How this was all done
subtitle: No one said it was going to be easy*
The photographs were taken using Kokak Kodachrome slide film, either ASA 25 or ASA 64. The slide scanning was done with the HP Photosmart scanner which can scan slides, film negatives or 5x7 prints. It was the SCSI scanner of choice because it was cheap at the time. Even though the scanner came with scanning software, I generally use an excellent scanner program VueScan ($$**) from (www.hamrick.com). His site also has an excellent discussion on scanner models and their relative merits.
The topographic maps ($$) are from Topo! (www.topo.com). The CD's allow you to generate the map in relief which is what I have done in the Sierra presentation. Topo! is now owned by National Geographic Society. If purchasing any of these CD's, a better value is the National Geographic packaging, not the older Topo! Packages. Other maps of Alaska and Canada were from the National Geographic Map cdrom package ($$) which consists of all the Geographic maps issued with the monthly magazine from the beginning to about 1997. The required maps were cropped and screen captured with HyperSnap-DX ($$) from (www.hyperionics.com) and saved in jpeg or png formats.
The resulting jpeg maps were edited to show the shaded areas, red link buttons and trail routes. I used StarOffice 5.1 [www.sun.com] (similar to OpenOffice) and Micrografx Picture Publisher (free with a hardware package) to draw on the topographic maps. Either one of the software packages would not do everything the way I wanted.. StarOffice 6.0 is now sold by Sun for about $80 at many computer stores. The earlier StarOffice version 5.1 was free. The OpenOffice (free) draw module is excellent, but I still use StarOffice 5.1 for some graphic editing.
The html pages were made using OpenOffice [www.openoffice.org}. OpenOffice (free), an open source office suite similar and compatable to MS Office and makes html pages very easily. All the opening pages and pages with imbeded jpeg images were done with OpenOffice including the image mapping.. After looking at some of the html editing software available, OpenOffice seemed to offer all that was needed to do a static web page. It also does tables, frames, etc. It is XML compliant. OpenOffice is a highly recommended (free) office package avalable for various operating systems including Linux.
Linking the hundreds of dots to images or other html pages was beyond OpenOffice, so I use Liveimage (www.liveimage.com) ($$) which is designed just for mapping linked areas on html pages. It is as simple as marking the area and pointing to the link, all in WYSIWYG mode. I have yet to find a comparable package.
The thumbnail html screens were done with ACDSee ver 4 ($$) from (www.acdsystems.com). This superb image viewer is available in a 30 day trial version and is worth purchasing if you work with a lot of images.
Opera is my favorite and recommended browser is ($$) from (www.opera.com), is now available (free) with an advertising banner. It comes in various operating system versions including Linux. Another (free) browser available is Mozilla (www.mozilla.org) in various operating systems also including Linux.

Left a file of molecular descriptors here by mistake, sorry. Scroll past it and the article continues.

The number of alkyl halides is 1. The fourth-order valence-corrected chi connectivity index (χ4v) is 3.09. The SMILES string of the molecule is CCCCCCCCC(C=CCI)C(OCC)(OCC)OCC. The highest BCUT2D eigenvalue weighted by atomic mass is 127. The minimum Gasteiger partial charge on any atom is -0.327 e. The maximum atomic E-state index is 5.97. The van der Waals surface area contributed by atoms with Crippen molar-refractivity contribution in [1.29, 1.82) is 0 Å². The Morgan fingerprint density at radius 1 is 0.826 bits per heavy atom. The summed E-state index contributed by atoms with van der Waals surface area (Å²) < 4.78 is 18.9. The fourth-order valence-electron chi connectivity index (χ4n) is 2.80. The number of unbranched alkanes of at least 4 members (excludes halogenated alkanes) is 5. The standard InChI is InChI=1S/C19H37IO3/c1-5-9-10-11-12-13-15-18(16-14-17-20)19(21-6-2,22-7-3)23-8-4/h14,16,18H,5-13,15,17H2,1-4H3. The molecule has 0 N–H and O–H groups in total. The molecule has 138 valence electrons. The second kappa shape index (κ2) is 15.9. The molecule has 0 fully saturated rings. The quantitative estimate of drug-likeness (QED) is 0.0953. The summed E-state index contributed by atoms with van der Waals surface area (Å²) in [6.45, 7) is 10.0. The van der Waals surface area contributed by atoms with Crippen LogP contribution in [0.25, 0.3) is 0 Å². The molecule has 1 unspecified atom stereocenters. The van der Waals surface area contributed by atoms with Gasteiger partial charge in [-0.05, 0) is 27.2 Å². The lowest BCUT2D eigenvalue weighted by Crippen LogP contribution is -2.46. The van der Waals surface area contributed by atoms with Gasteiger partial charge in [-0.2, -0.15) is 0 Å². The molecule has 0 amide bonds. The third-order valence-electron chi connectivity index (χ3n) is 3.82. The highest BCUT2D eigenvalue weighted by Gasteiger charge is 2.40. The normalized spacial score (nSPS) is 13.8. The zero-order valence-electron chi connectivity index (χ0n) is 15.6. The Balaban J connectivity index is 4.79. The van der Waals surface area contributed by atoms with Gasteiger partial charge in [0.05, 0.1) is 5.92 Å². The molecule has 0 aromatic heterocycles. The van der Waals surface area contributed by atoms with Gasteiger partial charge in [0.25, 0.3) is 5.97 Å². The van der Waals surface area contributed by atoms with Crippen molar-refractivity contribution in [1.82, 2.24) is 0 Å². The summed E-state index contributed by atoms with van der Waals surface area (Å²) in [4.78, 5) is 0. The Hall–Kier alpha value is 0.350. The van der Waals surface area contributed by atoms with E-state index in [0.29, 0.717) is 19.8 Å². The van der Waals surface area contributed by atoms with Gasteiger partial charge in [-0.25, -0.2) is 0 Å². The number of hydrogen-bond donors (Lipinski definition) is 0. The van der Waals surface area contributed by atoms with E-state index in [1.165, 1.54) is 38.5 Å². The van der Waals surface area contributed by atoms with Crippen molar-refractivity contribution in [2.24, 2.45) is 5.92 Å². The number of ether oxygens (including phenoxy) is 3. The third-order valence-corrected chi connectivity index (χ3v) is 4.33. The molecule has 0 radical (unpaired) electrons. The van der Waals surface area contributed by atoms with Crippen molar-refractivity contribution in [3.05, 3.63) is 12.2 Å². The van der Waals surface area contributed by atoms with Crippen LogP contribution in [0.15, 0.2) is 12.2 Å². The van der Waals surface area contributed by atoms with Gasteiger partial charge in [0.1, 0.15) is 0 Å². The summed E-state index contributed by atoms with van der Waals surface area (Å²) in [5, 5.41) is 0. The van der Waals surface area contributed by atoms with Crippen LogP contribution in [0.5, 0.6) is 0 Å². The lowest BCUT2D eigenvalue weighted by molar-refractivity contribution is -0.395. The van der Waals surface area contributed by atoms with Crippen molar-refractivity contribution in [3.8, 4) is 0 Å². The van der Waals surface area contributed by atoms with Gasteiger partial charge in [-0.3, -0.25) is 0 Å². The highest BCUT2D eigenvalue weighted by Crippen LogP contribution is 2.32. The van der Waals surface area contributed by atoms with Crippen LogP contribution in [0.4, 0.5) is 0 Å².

To upload my pages to the web sites I use FileZilla, (http://sourceforge.net/projects/filezilla), an excellent recommended (free) FTP program. Because of the increase in number of files (over 2500) I'm managing, I have started using Windows Commander 32 (www.ghisler.com) ($$), because it can easily tag new/different files and upload the proper changed files. It is similar to the popular defacto Linux/Unix filemanger 'Midnight Commander'.
Be aware that I have found WYSIWYG html programs, OpenOffice included, at times inadvertently modify pure html code. Things such as borders missing, lost image maps, lost sections, etc. I use the 1st Page 2000 html editor to fix all the little problems. I also try to check how the html pages work in all the more popular browsers.
To check the web site, I not only look at the web pages on my Windows computer, but on a Linux server on my home Lan. All Linux distributions come with Apache, one of the most popular web servers in the World. The same Linux PC also acts as a NT Server using the Samba program (also included in the distribution), allowing me to log on the the server to view my web pages. Viewing the pages from the Linux server allows me to catch little errors due to the differences between Windows and Linux/Unix servers without checking all the pages via a slow dialup connection. I recommend the SuSE 7.2 distribution (the most recent is 8.1). I have found it easier to manage and perfer it to other distributions, including the popular RedHat distribution. Linux is an excellent bargain. For about $80 you can set up as many servers and workstations as you like without licensing fees to Microsoft. To any Windows PC's on your Lan, your Linux server looks and acts like an NT Server. Such a bargain for a small or medium office environment that most Microsoft distributers will not mention it. I wonder why? If you are not familiar with Linux, (www.linux.org) is a good place to start.
For an overall protective firewall on my Windows PC's I use and recommend ZoneAlarm (www.zonelabs.com). They have a basic (free) and a more comprehensive ($$) version available.
. *Actually there is an easy way to do a similar presentation using National Geographic Topo! Sync USA Check out (http://maps.nationalgeographic.com/topo/sync.cfm) or google search on “topo! sync usa”.
**All software marked ($$) was purchased, but that which I consider a good value. Software marked (free) is an even a better value.